First-in-human application of the novel hepatitis B and hepatitis D virus entry inhibitor myrcludex B
Authors: Blank A, Markert C, Hohmann N, Carls A, Mikus G, Lehr T, Alexandrov A, Haag M, Schwab M, Urban S, Haefeli WE
CellNetworks People: Urban Stephan
Journal: J Hepatol. 2016 Sep;65(3):483-9. doi: 10.1016/j.jhep.2016.04.013

Myrcludex B is a first-in-class compound, which blocks entry of hepatitis B and D virus into hepatocytes in vitro and in animal models. Based on the required preclinical data we aimed to translate this compound into the first application in humans.

Single ascending doses of myrcludex B, a 47 amino acid peptide, were administered up to 20mg intravenously and 10mg subcutaneously in a prospective open first-in-human, phase I clinical trial to 36 healthy volunteers. Safety, tolerability and plasma concentrations of myrcludex B were assessed and a pharmacokinetic model was derived.

Myrcludex B was well tolerated and no serious or relevant AEs representing off-target effects, and no immunogenic effects were observed up to the highest applied dose of 20mg (intravenously). Myrcludex B showed dose-dependent pharmacokinetics, best described by a 2-compartment target-mediated drug disposition model. Bioavailability of the subcutaneous application was large (85%). Interindividual variability was moderate. The pharmacokinetic model suggested that subcutaneous doses of 10mg and above reach a target saturation of over 80% for at least 15h.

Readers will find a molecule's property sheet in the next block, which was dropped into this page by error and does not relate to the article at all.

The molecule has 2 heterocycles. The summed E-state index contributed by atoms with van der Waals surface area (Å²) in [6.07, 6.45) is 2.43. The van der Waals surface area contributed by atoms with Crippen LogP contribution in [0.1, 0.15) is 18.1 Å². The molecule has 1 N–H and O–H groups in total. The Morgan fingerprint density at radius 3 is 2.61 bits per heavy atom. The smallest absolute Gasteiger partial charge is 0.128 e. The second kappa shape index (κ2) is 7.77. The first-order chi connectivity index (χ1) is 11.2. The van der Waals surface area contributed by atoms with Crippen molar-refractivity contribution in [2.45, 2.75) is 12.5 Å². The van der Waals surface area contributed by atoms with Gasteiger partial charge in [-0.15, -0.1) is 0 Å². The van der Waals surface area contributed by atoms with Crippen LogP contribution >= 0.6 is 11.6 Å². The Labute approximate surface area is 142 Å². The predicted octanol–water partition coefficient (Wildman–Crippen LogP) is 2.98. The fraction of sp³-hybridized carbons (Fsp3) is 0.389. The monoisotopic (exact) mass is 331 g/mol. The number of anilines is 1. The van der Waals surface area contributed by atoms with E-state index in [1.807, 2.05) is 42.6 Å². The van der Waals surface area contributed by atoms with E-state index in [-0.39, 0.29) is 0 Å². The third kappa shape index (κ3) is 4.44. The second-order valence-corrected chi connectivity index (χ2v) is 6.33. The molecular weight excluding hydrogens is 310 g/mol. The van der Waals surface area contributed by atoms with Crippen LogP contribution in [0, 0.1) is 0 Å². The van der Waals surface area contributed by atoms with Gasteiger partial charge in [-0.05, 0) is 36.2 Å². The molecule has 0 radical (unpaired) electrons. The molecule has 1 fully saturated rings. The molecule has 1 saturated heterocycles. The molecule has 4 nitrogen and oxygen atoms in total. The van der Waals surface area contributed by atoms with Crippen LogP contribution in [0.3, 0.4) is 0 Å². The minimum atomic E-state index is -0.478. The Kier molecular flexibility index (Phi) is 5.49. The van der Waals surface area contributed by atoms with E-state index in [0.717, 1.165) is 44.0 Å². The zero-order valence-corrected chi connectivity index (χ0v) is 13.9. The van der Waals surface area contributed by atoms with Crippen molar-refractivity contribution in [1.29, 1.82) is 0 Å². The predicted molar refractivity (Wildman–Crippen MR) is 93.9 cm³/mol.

Myrcludex B showed excellent tolerability up to high doses. Pharmacologic properties followed a 2-compartment target-mediated drug disposition model. These findings are vital for planning of further multiple dose efficacy trials in patients.

After showing antiviral activity in cell culture and animal models, myrcludex B, a new drug intended for the treatment of hepatitis B and D, has been administered the first time in humans. Healthy volunteers received the drug intravenously and subcutaneously up to high doses (20mg). The drug was well tolerated and the characteristics of the drug determining its way in the human body could be described. These results will allow testing myrcludex B in hepatitis B and D patients.